AM ABC Radio - Aboriginal campsite row gets hotter

AM - Tuesday, 11 April , 2006  08:24:00

Reporter: Josie Taylor

TONY EASTLEY: A row is brewing in Victoria over whether an Aboriginal campsite should be allowed to remain in Melbourne's King's Domain parklands.

The Victorian Government and the City Council say the time for talking is over and the site, known as Camp Sovereignty, must go.

But the people at the camp aren't backing down, and they plan to take their case today to the Supreme Court.

AM's Josie Taylor visited the camp overnight.

(sound of didgeridoo)

JOSIE TAYLOR: In the early evening, the mood at "Camp Sovereignty" is upbeat.

With the air thick from the smoke of two fires, hundreds of campers and their supporters sing songs and make speeches about defiance.

(sound of man singing: "talk about a revolution")

Camp Sovereignty began as a protest against Melbourne's Commonwealth Games, but the campers want to remain permanently in the leafy parkland, and have so far ignored a council notice for them to vacate the area.

Twenty-five-year-old Alan Palanu has been at the camp since it was set up last month.

ALAN PALANU: This camp has opened a lot of white Australians and Indigenous Australians, and Australians altogether in general, opened our eyes that how much we really love our country and how much we really what we'll do to get the point across and to hopefully get back.

JOSIE TAYLOR: Last night the group walked to the Melbourne Town Hall for a meeting with the Lord Mayor and Indigenous Affairs Minister Gavin Jennings.

Camp Sovereignty spokesman Gary Murray.

GARY MURRAY: This'll be a meeting of goodwill, and we should be acting in good faith about trying to negotiate the issues and the resolutions of those issues. So hopefully that's what's going to happen.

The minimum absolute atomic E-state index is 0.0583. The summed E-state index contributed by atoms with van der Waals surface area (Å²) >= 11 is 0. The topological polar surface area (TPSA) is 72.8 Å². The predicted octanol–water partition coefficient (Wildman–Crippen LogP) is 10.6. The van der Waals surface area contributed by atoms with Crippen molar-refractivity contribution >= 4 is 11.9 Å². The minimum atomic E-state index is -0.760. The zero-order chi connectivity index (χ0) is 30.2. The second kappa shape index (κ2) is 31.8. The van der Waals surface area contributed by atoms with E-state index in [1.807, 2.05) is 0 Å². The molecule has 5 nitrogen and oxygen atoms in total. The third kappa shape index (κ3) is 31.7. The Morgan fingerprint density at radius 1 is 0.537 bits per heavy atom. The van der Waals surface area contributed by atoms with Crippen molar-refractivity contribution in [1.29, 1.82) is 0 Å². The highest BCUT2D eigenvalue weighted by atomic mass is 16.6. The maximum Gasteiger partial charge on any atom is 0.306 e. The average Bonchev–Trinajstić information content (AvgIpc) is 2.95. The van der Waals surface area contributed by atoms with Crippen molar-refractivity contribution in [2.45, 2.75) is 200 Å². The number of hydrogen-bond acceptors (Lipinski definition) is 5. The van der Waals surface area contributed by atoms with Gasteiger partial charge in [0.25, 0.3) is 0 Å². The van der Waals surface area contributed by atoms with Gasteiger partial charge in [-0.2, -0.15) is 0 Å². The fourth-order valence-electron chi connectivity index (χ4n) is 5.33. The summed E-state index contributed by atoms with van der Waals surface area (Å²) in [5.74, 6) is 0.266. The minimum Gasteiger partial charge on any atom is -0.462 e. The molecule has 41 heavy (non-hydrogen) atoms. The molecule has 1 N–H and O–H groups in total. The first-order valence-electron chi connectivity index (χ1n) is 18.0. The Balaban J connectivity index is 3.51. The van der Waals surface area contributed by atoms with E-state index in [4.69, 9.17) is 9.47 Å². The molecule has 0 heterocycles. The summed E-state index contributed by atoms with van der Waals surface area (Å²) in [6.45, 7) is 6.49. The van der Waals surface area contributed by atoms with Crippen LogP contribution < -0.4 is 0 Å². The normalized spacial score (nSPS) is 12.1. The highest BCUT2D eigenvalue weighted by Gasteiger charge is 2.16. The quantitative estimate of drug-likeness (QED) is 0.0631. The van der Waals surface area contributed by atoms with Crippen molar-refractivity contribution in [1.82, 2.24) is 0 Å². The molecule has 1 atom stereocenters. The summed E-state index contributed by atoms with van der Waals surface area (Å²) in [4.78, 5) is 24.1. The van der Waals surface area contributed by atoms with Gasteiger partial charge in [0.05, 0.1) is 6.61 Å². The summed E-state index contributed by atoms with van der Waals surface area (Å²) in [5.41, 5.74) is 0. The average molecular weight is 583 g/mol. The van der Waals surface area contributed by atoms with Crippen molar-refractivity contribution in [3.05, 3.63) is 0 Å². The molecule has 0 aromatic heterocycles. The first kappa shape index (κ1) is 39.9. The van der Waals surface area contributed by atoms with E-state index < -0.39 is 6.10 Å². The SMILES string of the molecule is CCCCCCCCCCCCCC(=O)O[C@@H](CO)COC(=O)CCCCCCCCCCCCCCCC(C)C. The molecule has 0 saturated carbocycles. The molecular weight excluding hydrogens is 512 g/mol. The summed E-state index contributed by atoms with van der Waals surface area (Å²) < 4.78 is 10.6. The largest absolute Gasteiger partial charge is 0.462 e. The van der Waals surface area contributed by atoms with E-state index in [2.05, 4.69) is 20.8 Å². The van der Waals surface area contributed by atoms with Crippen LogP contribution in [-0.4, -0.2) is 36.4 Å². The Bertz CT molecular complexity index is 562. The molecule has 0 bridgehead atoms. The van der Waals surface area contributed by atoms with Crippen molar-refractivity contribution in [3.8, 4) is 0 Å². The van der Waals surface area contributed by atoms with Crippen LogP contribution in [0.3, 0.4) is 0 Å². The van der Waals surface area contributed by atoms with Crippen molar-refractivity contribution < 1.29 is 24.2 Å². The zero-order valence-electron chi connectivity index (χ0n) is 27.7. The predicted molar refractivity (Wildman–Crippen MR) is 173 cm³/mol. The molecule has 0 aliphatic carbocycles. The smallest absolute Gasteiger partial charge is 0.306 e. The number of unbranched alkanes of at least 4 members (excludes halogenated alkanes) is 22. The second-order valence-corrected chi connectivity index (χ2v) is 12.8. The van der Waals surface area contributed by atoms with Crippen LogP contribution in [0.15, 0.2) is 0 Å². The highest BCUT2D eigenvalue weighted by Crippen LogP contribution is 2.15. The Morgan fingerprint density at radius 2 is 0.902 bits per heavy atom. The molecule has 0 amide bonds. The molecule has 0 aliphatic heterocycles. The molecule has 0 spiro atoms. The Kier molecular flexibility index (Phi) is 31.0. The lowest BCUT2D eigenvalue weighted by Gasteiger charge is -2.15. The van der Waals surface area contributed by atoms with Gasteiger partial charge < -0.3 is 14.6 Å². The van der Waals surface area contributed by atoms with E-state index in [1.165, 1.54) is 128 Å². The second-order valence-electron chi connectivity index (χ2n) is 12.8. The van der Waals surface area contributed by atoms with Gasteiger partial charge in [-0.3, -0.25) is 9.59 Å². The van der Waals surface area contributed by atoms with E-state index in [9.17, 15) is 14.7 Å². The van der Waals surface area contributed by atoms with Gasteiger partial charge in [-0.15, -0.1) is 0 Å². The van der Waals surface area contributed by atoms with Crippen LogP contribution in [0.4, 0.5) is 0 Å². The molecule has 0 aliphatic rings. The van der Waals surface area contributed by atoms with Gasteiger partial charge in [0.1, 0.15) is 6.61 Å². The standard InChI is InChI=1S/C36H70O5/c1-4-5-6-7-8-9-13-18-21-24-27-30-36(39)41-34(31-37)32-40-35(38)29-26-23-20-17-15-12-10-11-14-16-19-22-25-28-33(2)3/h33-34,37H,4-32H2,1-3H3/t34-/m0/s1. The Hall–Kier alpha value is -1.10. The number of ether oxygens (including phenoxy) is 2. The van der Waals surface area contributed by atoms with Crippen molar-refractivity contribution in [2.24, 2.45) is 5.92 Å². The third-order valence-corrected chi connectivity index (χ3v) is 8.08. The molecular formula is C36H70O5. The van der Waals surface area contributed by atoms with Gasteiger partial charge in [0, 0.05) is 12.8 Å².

(sound of protesters chanting: "Always was and always will be Aboriginal land")

JOSIE TAYLOR: But instead, the group, carrying guitars and flags, were blocked from entering the meeting.

They continued their protest in the council foyer.

(sound of protesters chanting: "Always was and always will be Aboriginal land")

Camp Sovereignty Spokesman Robbie Thorpe.

ROBBIE THORPE: You know, we delivered some flour, sugar, tea and some blankets.


ROBBIE THORPE: Because that's the that's what they paid for the country this state, in the first place the one-off payment that got 600,000 square hectares of land, including the area of Melbourne. So we've repaid that debt, but we got our land back.

JOSIE TAYLOR: They wouldn't come out and talk to you?

ROBBIE THORPE: Yeah, we've sent our legal representative in there and one of our Camp Sovereignty people, so

JOSIE TAYLOR: And what happens now?

ROBBIE THORPE: This meeting that's going on now, we'll work out what the outcome of this is, what they're thinking, and next time we meet it will be at Camp Sovereignty. We're not moving away from Camp Sovereignty. People want to do business with us from now on they've got to come down there.

JOSIE TAYLOR: Indigenous Affairs Minister Gavin Jennings had promised to attend the meeting, but did not.

The Minister declined to speak to AM, but his spokesman said the time for talking was over, and the City Council had to now move into an "enforcement process".

But that could be some time away. The activists have been granted a 30-day emergency heritage declaration and are applying for an injunction against the council notice in the Supreme Court.

TONY EASTLEY: Josie Taylor reporting.